European Commission logo
English English
CORDIS - EU research results

Sea Border Surveillance

Article Category

Article available in the following languages:

Optimised European maritime surveillance

Europe's porous sea borders have posed a number of threats to several EU countries, requiring more high-tech solutions to combat illegal and criminal activity. An EU initiative developed solutions for maritime surveillance.

Digital Economy icon Digital Economy

Globalisation brings with it a number of threats, ranging from unlawful trafficking of goods to an increase in illegal immigration. These threats must constantly be addressed using the ultimate in surveillance if the EU is to remain secure. The EU-funded SEABILLA (Sea border surveillance) project aimed to tackle security on the high seas by adopting early warning systems and sharing information on natural disasters and asylum seekers. Key priorities identified included drug trafficking, illegal immigration, and/or illicit activities in the Atlantic Sea, Mediterranean Sea and English Channel. SEABILLA worked on four different key areas, with the first priority envisioning a roadmap of illegal scenarios and outlining the required surveillance capabilities for each. Its second priority focused on detection of small illegal boats through improved land, sea and space surveillance – a key measure in combating clandestine migration and smuggling. The project's third priority involved the consolidation of sensor networking and information, from detecting abnormal behaviour to improving data processing. The last covered testing and validation of new technologies. Emphasis was placed on investigating detection and how it can be performed either by developing new solutions or elaborating solutions via the integration of existing technologies. The focus was on space-, air-, land- and sea-based surveillance tools. To this end, work included the development of a novel algorithm for change detection and ship detection from spaceborne sensors, comparison of manned and unmanned aerial means, and assessment of remotely piloted aircraft system performance in selected scenarios. In terms of sensors, activities involved networking between radar and sensors to track small boats close to coastlines and a behaviour analysis algorithm to help relevant stakeholders detect suspicious boats. SEABILLA enhanced interoperability and information sharing within European Commission agencies and national authorities tasked with border surveillance. The work has boosted situational awareness and preparedness against threats and trouble spots. It will also bolster the European external border surveillance system used by FRONTEX, the EU border protection agency.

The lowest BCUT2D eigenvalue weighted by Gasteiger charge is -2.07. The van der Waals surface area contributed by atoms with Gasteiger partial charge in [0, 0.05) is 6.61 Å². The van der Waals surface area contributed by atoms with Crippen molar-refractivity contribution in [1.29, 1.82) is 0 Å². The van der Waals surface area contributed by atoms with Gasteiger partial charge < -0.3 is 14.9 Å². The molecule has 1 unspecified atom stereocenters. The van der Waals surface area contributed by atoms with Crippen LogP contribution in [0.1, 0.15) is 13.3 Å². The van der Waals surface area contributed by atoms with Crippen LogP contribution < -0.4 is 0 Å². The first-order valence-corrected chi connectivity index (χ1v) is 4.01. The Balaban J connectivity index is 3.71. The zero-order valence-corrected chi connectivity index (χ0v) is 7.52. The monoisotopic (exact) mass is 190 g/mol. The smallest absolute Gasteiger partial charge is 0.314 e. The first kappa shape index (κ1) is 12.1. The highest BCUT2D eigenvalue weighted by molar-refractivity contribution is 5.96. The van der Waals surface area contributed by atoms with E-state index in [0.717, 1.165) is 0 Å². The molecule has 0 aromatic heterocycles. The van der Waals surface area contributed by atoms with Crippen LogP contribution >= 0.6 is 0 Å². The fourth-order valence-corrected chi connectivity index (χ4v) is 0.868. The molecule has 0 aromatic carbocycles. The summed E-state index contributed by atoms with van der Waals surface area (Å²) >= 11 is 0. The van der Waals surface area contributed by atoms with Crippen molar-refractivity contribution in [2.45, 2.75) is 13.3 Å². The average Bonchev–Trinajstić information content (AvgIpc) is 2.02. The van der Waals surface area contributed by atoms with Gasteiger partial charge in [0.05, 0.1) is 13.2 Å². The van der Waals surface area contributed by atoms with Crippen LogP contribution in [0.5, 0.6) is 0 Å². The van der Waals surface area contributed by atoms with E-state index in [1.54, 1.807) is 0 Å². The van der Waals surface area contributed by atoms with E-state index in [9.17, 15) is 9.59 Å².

Maritime surveillance, sea borders, illegal immigration, border surveillance

Discover other articles in the same domain of application